The European Union has passed a certain type of regulation concerning internet content Article 12 of the Directive 95/46/EC, dubbed the right to be forgotten, meaning that Google is forced to remove any personal information or press releases about any person if that person demands it.

While this is not seen as a direct attempt of censorship by Google, one of the leaks has shown that around 5% of the content concerning private individuals was done by criminals, politicians and public figures. In one of these cases, a former medical practitioner has appealed for the removal of more than 50 URL’s that describe his medical malpractice, for which Google complied. The sheer amount of red tape in the EU makes it more affordable for the Company to just delete any disputed content, although Google affirms that all of the content removed is judged on a case-by-case basis and reviewed by human eyes.

Google censorship in Germany & France

While Germany and France are members of the European Union and have the same restrictions as the political entity, some additional provisions exist in the laws of these two counties which considers more content to be illegal and is thus removed by Google searches and excluded from the internet. This is due to very strict regulations concerning hate speech in these countries, what sometimes includes even ideas connected with extreme political ideas.

Both France and Germany have forced Google to remove any content that might be seen as propagating anti-Semitism, white supremacy or any kind of religious fundamentalism, including both Christian and Islamic extremists.

Other Notable Examples of Google Censorship

The most notable example of Google censorship is the one enforced by the Islamic Republic of Iran which has even more restrictions than there are in China. Not only do restrictions in Iran forbid from the search results any content even slightly opposed to the governing Islamic doctrine, it is also forbidden to have anything but the basic search results for other religions or even other Islamic religious practices outside of Shia Islam.

Aside from religious content, users from Iran that are not using a VPN can’t access any adult content at all, and all LGBT content is forbidden even when not belonging to the sphere of adult material.

As for the political content available in Iran, any content that promotes Israel and even mentions Israel in any kind of positive or even neutral manner is strictly forbidden by the government.

Users in Iran have an option when using reputable VPN services, such as the aforementioned Le VPN, to use a server based in Azerbaijan, a country that has a wide internet freedom, and to surf the net as they so, please. See all VPN servers locations offered by Le VPN.

How to Prevent Censorship?

As censorship is one of the primary tools of any government, especially one that is non-democratic, to control their population, there is no easy way to prevent internet censorship less than influencing government policy, which in most countries like China and Iran would result in severe punishment.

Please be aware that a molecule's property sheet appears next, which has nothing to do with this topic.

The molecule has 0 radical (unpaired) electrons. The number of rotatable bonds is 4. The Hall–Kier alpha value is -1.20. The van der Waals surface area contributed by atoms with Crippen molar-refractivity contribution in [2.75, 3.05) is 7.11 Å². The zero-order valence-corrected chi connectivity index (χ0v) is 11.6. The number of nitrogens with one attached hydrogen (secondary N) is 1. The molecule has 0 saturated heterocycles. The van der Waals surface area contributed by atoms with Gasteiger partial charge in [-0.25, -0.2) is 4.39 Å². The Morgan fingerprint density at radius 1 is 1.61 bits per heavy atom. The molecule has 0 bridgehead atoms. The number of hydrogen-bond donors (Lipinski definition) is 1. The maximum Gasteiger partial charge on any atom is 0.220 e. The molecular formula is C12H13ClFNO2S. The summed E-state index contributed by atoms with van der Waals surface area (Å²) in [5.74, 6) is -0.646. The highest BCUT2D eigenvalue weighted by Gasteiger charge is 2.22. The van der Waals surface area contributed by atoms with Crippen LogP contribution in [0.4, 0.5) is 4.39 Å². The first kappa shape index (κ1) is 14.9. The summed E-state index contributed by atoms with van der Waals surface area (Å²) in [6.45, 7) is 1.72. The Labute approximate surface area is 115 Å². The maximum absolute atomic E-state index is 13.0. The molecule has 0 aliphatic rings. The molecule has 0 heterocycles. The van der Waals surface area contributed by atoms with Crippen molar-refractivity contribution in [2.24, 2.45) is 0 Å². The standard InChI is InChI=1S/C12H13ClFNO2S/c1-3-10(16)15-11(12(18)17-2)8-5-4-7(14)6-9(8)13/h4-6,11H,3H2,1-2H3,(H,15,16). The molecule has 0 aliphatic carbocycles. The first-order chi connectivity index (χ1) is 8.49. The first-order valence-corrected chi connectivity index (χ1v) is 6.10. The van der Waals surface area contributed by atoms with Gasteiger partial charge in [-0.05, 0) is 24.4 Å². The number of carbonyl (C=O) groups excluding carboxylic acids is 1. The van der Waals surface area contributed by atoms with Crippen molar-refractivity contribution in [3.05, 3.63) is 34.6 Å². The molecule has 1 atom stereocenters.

For individual users and those that are not interested in politics, it is much easier to try to circumvent the restriction using a VPN or a proxy server, than to try to change the law.

How to Circumvent Google Censorship?

The easiest way to circumvent any internet censorship, including that imposed by governments and large corporations such as Google, is to use a reliable and reputable VPN service. To explore this subject we have used Le VPN, a reliable VPN provider that has servers worldwide, a solid internet speed and a myriad of security protocols that will both protect your anonymity and provide you with access same as that of users who live in countries with internet without restrictions.

For example, if you live in China, you can easily use Le VPN to connect to a server in Japan or Taiwan, going around the restrictions made by the Chinese government. As this doesn’t impact the internet speed considerably, you will be able to browse and use the internet with the VPN in the same way you would as if you were located in another country yourself.

Legal Ramifications

Be advised that in some countries it is illegal for the user himself to access certain content on the internet and that, if reported to the authorities; you may be subject to fines or even more severe penalties. Because of this, be sure to always use a reliable VPN service that will protect your personal information and identity even from the government.


Censorship as a phenomenon is not new, and it is unlikely that governments and corporations will stop using this tool to control the information available to the public. Google, while one of the biggest companies in the world, is also subject to this rule as it will never forgo the possibility of the market because of ethical concerns.

Finally, it is up to the user to use a reliable VPN connection and to surpass the censorship rules of their country, while ensuring that the service they are using will protect their identity from anyone wanting the user harm.

Happy browsing!

*Article Updated On January 30th, 2019.*



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Written by Vuk Mujović @VukMujovic

Vuk Mujović is the founder of MacTíre Consulting, an analyst, data management expert, and a long-term writer on all things business & tech. He authored blogs, articles, and opinion pieces aimed to help both companies and individuals achieve growth without compromising their security. Vuk is a regular guest author to Le VPN Blog since January 2018, where he gives his expert opinion on the topics related to cybersecurity, privacy, online freedom, and personal data protection. He also often shares his tips and best practices in relation to internet security and digital safety of private individuals and small businesses, including some additional applications of using a VPN service.